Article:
When can you last remember actually spending time alone?
As you rack your brain, you may be surprised that you come up short. And you're not alone. While humans are social beings by nature, we live in a society where we're over-scheduled, leaving very little room for a little QT with ourselves.
For many, the idea of being alone may be an uncomfortable one. Spotting someone enjoying a movie solo or spending Friday night in elicits pity, since we tend to associate solitude with loneliness or isolation. One study published in Science even found that people would rather do mundane activities or — wait for it — administer electric shocks to themselves than be left alone with their thoughts.
"I think most people use distraction and are afraid to be alone and or sit in silence due to fear of unresolved feelings or thoughts that could come up," says Kelley Kitley, LCSW, psychotherapist and owner of Serendipitous Psychotherapy in Chicago.
But while we tend to shy away from being alone, experts paint a much different picture of solitude — one that's a very important piece of emotional health.
"Spending time alone is aversive because one, solitude is misconstrued as loneliness, and two, people are ill-equipped to know what to do with themselves," says Arnie Kozak, PhD, a psychotherapist and clinical assistant professor in psychiatry at the University of Vermont College of Medicine. "Valuing aloneness, solitude and quiet is not what most people see as a priority. As a culture, we extol American self-sufficiency but we really don't want to be alone with ourselves. We are obsessed with self-esteem but seem to have little interest getting to know this person in any sort of deep experiential way (which would happen if they spent time happily and comfortably in solitude). Before the Internet and social media, we had more opportunities to be alone but now, with connectivity, you don't ever have to be alone and many people live their lives this way."
While we may not spend time alone as often as we should, it does seem that people recognize the importance. As a part of The Rest Test, a survey of 18,000 people from 134 countries, people were given a long list of activities and asked to rank them in terms of being most restful. Surprisingly, "spending time alone" came out in the top five (falling third to only "reading" and "being in nature.")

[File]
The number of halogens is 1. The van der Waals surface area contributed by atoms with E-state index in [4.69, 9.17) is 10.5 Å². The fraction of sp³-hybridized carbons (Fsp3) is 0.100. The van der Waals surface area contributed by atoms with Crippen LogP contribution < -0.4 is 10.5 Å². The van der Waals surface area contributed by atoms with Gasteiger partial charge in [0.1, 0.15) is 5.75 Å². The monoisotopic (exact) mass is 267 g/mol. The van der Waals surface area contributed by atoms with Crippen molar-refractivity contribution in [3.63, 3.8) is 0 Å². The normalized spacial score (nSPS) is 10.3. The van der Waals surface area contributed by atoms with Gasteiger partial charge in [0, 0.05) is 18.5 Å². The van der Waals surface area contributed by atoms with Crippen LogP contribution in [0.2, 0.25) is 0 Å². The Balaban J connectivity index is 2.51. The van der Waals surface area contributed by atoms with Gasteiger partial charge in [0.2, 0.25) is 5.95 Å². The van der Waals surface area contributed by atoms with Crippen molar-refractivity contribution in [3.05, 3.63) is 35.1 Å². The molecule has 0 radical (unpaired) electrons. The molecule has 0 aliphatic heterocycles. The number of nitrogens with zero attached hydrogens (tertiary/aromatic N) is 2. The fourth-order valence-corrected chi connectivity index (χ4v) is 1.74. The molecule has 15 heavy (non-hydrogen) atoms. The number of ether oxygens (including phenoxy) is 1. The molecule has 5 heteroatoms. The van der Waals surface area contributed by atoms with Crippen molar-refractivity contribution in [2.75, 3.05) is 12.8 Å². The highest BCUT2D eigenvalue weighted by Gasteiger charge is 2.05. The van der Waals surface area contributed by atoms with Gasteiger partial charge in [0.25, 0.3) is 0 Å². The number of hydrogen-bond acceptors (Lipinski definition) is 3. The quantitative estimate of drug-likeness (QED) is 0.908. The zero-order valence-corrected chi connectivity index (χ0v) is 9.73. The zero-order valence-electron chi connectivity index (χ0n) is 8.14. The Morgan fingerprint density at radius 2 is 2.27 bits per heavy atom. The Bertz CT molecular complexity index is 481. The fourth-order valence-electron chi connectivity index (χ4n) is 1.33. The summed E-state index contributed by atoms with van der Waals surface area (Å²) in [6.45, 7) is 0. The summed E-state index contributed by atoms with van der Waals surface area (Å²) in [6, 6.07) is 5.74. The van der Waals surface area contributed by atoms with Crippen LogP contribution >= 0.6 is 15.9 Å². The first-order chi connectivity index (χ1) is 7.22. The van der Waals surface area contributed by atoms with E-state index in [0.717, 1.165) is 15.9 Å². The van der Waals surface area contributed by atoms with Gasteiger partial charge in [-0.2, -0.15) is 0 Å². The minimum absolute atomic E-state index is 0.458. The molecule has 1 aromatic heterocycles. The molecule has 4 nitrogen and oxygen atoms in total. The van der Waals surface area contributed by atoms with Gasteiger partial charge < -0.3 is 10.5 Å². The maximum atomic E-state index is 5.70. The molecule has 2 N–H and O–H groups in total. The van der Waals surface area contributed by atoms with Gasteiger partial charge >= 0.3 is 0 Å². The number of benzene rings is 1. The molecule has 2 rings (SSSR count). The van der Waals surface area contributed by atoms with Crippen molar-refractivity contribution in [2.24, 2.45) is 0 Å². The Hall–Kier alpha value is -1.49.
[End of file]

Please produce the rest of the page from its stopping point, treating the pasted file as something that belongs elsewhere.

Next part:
"People said that when they were on their own mostly they were focused on how they were feeling, so on their body or their emotions," Ben Alderson-Day, a psychologist from the University of Durham, who co-wrote the survey, told the BBC. "There is a hint that when you're on your own, as well as switching off from other people, you get the chance to switch off from your own inner monologue as well."
In fact, a significant number of the top ten most restful activities chosen by participants are often carried out alone, including listening to music, daydreaming, taking a bath and meditating.
Beyond being restful, there are some impressive mental and physical benefits that make a pretty convincing argument for prioritizing alone time.
The Benefits of Spending Time Solo
"If cultivating a relationship with ourselves is not worthwhile, what other relationships would be?" asks Kozak. "While we are social creatures, our relationship to self is foundational to all other relationships, including that with the natural world, and a solid relationship to self is grounded in solitude — the capacity to be alone."
Developing this capacity has some promising side effects, including "increased self and social awareness, clarity, problem solving, empathy for self and others, peace, calm and safety," says Kitley.
Taking some much-needed time alone can benefit both your personal and professional life. Some of the immediate side effects include:
A Boost in Creativity
We tend to see brainstorming as a group activity, but science shows people are better working through complex problems when they work alone.